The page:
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Herjavec: Cybersecurity investment now a priority for CEOs, boards

How did Robert Herjavec, CEO of a global IT security firm and star of ABC's 'Shark Tank,' know cybersecurity was gaining traction? He started getting meetings with the C-suite.

Robert Herjavec, CEO of global IT security firm Herjavec Group and one of the stars of ABC's hit television show Shark Tank, remembers the first time he felt the nation was waking up to the threat of cyberattacks: Then-President Barack Obama used the word cybersecurity in his 2013 State of the Union address. Another sign cybersecurity investment was having a moment? Herjavec said his company used to sell to the "IT guy," but that changed as a robust cybersecurity strategy became essential to the modern company's bottom line.

"Even after I got on TV, I never met with a CEO," Herjavec told the audience at the Gartner Security & Risk Management Summit in National Harbor, Md., earlier this month. "If I did, it was because their kid was a fan of the show."

But while cybersecurity used to be a technical sale, in the last three years, Herjavec estimated 50% of his time now is spent with senior executives.

"I don't mean CISOs; I mean CEOs, boards of directors, people like that," Herjavec said. "All of a sudden, people are really interested in security that aren't in security. I think you are going to see that continue."

Adapting to IT's rapid change

Since it was founded 15 years ago to manage secure environments for large companies, the Herjavec Group has seen a lot of change in the IT industry, Herjavec said.

He pointed to the sheer growth of connectivity alone: Many people are online constantly now. Soon, the idea of connecting, or being online, will cease to exist, because everything will be connected, Herjavec said.

"When you talk about 'being online' in a couple of years, it will just tell people how old you are," Herjavec said. "It's incredible how everything is becoming an access point."

This trend has had a massive effect on cybersecurity investment. When Herjavec started his company, the average enterprise used 12 security products, which he thought was "nuts" even back then. Now, he said, the average enterprise has 74.

This leaves companies to answer the age-old security vendor question of choosing "best of breed vs. everything in one box."

"That's the unique thing about security -- I think there will always be a problem that we don't know," Herjavec said. "We are finding solutions today for problems that we don't even know exist."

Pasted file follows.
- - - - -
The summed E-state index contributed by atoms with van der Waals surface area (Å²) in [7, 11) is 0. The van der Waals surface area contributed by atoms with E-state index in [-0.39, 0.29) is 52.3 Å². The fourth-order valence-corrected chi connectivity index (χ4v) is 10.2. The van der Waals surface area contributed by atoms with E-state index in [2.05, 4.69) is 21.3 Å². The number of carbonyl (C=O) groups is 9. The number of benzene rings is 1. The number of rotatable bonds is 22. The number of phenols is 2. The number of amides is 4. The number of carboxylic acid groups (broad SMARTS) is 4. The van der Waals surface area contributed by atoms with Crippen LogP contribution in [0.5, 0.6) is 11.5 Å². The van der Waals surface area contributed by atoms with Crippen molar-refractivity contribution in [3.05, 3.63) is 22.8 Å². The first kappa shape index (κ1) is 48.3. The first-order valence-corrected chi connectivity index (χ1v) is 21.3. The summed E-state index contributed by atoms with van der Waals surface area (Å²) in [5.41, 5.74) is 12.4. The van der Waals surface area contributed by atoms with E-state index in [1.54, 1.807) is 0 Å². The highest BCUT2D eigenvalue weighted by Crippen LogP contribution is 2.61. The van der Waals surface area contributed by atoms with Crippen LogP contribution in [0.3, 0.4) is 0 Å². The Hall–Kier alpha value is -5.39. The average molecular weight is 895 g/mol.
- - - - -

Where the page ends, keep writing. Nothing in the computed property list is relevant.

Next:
What comes next?

Technology's pace of change is certainly reflected in the cybersecurity investment market. Speaking like a true "Shark," Herjavec noted that, at the 2018 RSA Conference last March, there were 1,500 new security products on display. Only a fraction of them are likely to survive, he noted.

When you talk about 'being online' in a couple of years, it will just tell people how old you are.
Robert HerjavecCEO, Herjavec Group

"The pace of change that is going to hit our industry is going to go 'boom,'" Herjavec said. "How many of those are going to survive? How do you know what's hot, what's not? What's going to cause changes?"

With the technology accelerating so quickly, even developing a five-year business plan in the technology space is difficult, Herjavec said.

Consumers' expectations for cybersecurity are changing, too, and it could become a business differentiator, Herjavec said. However, consumers expect companies' cybersecurity investment to benefit them, but don't want to have to do anything about it themselves.

"The shift on security is going away from the consumer to the corporation," Herjavec said. "Your users, your consumers expect you to be secure. And if you're not, they are going to go someplace else."

Another driver of cybersecurity investment, Herjavec said, is it soon will likely become mandatory. Herjavec said cybersecurity companies now sell something that a business has to buy, because they have gone from being "the carbon dioxide detector to the smoke detector." Having a carbon dioxide detector is important and probably a good idea, but everyone has to have a smoke detector, because it is the law.

"I predict that we are going to see a national privacy, [General Data Protection Regulation]-type law in the United States within 24 months," he said. "It's just a matter of time."

As a result, the combination of cybersecurity compliance rules, consumer expectations and constantly expanding threats means the amount of cybersecurity investment will only get bigger. While this may be a strain on IT execs' budgets, he said there was good news for cybersecurity professionals in the audience at the Gartner Security & Risk Management Summit.

"If you have a security background and you don't have a job, you are really unemployable," Herjavec said. "This is the easiest deal to get a job in right now."

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